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Epictetus, a philosopher from around 2000 years ago is often quoted as saying,

“People are disturbed not by events, but by the views which they take of them.”

Psychological theorists Alfred Alder, Albert Ellis and Aaron Beck acknowledge the fundamental principal that how we feel and behave originates from our thoughts and beliefs. [1] In other words it is not events, situations or encounters that make us feel a certain way, rather it is our thoughts and beliefs about them that determines how we feel and act. 


“People and things do not upset us, rather we upset ourselves by believing that they can upset us,” Albert Ellis.

This is not to deny that events, situations and encounters can impact upon us, because they can, and we can experience grief  which is an adaption processe to change and loss. To become empowered it is an essential key though to understand the role of one’s beliefs and thoughts, and in addition to this, the underpinning core energies or motivating forces.


It is not just our conscious thoughts and beliefs, it is all of our subconscious beliefs. We function from the subconscious all of the time in everyday life, yet often we are not aware of what this hidden programming actually is. The subconscious mind is much more powerful than the conscious mind. It is a large repository of stimulus and response tapes formed from learned experiences and instincts which  play over and over in our lives with the same behavioural responses to life’s experiences. [2] 

We form our beliefs about ourselves in very early childhood, especially up until about the age of seven. While the human physical body is growing the primary data base of the mind, both conscious and subconscious is developing complete with frameworks, categories and topics from what is role modelled to us, and what we experience. Dr Jeffrey Young defines cognitive frameworks or schemas as “broad pervasive themes or patterns regarding oneself and one’s relationship with others, developed during childhood and elaborated throughout one’s lifetime.” [3] If you find unwanted patterns repeat in your life, or you sabotage acheiveing your goals, it is likely that an unhealthy schema is at play.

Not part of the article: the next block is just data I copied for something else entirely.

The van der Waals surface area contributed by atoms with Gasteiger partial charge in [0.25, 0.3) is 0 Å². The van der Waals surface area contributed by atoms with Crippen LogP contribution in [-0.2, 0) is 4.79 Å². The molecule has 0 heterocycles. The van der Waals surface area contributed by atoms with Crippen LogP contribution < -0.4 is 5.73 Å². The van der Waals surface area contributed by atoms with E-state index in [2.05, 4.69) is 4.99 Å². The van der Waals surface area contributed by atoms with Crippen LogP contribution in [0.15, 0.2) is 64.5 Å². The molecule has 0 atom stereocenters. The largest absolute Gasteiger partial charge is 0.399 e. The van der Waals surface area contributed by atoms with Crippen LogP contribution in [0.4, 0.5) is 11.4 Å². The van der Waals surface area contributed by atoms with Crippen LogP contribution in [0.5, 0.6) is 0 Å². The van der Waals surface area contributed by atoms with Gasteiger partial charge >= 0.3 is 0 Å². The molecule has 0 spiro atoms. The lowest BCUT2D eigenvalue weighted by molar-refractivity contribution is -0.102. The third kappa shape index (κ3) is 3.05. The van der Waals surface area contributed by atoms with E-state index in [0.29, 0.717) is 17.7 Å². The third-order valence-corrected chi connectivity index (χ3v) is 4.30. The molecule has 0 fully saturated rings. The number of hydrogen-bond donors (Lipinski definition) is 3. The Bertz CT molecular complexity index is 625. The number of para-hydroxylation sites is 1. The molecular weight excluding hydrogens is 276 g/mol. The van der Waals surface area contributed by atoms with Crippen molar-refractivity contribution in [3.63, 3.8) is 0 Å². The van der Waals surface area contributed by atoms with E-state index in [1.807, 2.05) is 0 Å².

5. MWAlfred Alder was one of the first modern theorists to propose that we are not a victim of our personally or cognitive programming and acknowledged that we have the capacity to create change. To create this change requires a change in our thinking about what we believe about ourselves and the world. [4]

Even though there is interplay between our beliefs, feelings and behaviours, e.g. how one feels in response to an event can reinforce positively or negatively what one believes about it, beliefs are primarily causative.  The incredible thing is that we all have the capacity and power to change our thoughts and beliefs and in turn create change in our life.

             “We are what we believe we are,” C.S. Lewis.



[1] [4] Corey, G. (2009). Theory and Practice of Counselling Psychotherapy. (8th ed.).Belmont: Thompson Brooks/Cole.

[2] Lipton, B., H. (2015). Biology of Belief. Hay House Australia Pty. Ltd. Australia.

[3] Young, J., E., Klosko, J.,S., Weishaar, M.,E. (2006). Schema Therapy. New York: Guildford Press

For more information or to make an appointment contact Kate at Jesmry CounsellingPh: 02 60431232 Mobile: 0410046148   Email: kate@jesmry.com.au